Malthus and Moore

Here’s a nice puzzle for you: Is there any lesson that we could learn from the Malthusian Trap and apply that to Moore’s Law? Or is that a bridge too far? Well, let’s look at a couple of arguments. Thomas Malthus At the very beginning of the 19th century, the political economist Thomas Malthus wrote “An Essay on the Principle of Population“. […]

Three days, three breakthroughs

Wow, what a ride! Just between 10 and 12 December 2015 –within the blink of an eye–  three events occurred that we will likely consider breakthroughs in a couple of years: the Paris Agreement, the launch of OpenAI, and the first successful run of Wendelstein 7-X. While one of those events is widely agreed as historic, the other two currently […]

Different scales, different purposes, all intertwined

Complex adaptive systems exists at different scales, both spatial and temporal. As Lance Gunderson and Crawford Holling described it, those different scales form of structure of nested adaptive cycles. To make this idea a bit more tangible, let’s take weather and climate: we are all exposed to the very local patterns every minute we are outdoors; we take into […]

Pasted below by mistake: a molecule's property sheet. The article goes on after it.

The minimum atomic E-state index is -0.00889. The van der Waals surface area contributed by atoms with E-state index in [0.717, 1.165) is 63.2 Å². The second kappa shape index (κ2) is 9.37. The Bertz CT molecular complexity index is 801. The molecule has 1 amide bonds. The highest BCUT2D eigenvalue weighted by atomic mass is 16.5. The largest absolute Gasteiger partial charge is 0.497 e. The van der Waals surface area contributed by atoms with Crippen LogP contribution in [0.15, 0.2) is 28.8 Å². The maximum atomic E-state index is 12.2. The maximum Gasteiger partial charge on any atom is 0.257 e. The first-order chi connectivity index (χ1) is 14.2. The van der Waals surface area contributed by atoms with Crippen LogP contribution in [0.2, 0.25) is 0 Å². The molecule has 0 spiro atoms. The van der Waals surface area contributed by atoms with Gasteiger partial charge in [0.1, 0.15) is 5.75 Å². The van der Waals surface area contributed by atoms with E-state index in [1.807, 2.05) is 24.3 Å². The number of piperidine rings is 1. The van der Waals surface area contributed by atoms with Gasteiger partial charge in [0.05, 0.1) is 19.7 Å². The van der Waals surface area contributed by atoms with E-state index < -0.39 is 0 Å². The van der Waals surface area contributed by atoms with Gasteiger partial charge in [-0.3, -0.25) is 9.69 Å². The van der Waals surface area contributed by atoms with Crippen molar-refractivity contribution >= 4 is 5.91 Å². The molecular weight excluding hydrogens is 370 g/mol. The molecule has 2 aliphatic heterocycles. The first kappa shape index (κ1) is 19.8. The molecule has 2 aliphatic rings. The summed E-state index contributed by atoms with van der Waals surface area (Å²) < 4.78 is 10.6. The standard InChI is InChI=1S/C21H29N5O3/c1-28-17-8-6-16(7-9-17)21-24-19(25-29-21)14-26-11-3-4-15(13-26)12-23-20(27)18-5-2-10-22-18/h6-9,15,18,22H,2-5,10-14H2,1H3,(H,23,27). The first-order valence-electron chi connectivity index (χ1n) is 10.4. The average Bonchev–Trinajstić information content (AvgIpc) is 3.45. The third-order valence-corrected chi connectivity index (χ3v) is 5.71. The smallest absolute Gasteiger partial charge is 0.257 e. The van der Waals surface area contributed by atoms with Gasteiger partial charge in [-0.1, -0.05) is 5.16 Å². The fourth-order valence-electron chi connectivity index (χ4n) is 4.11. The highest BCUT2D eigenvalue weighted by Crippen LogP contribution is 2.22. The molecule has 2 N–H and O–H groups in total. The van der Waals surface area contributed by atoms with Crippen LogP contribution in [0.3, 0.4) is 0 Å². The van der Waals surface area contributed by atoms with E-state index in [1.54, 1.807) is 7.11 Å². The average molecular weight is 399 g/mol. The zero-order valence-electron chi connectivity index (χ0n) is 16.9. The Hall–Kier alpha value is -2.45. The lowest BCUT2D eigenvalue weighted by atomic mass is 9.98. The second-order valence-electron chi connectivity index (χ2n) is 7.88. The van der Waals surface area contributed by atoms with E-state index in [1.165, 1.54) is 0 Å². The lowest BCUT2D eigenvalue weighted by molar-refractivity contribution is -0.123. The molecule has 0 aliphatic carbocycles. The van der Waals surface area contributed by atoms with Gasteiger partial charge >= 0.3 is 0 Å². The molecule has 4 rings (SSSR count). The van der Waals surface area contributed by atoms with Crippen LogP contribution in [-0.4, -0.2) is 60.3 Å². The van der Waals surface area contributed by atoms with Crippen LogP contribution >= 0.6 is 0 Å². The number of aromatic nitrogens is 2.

Opposing objectives

The front–loop of the adaptive cycle is very present in our daily experience, no wonder that it dominates our thinking as well. It’s the place where we are most comfortable, where we want to be. Continued growth and the accumulation of resources create an impression that all change is positive, that all change is progress: your business model is […]

Some second thoughts on first contact

The concept of adaptive cycles can serve as a framework for a rich discussion on innovation. However, before diving deeper into the specifics of the concept, let’s look at the basic description of the adaptive cycles again and review some of the earlier posts on this blog: to what extent do those ideas fit with this concept? I’d […]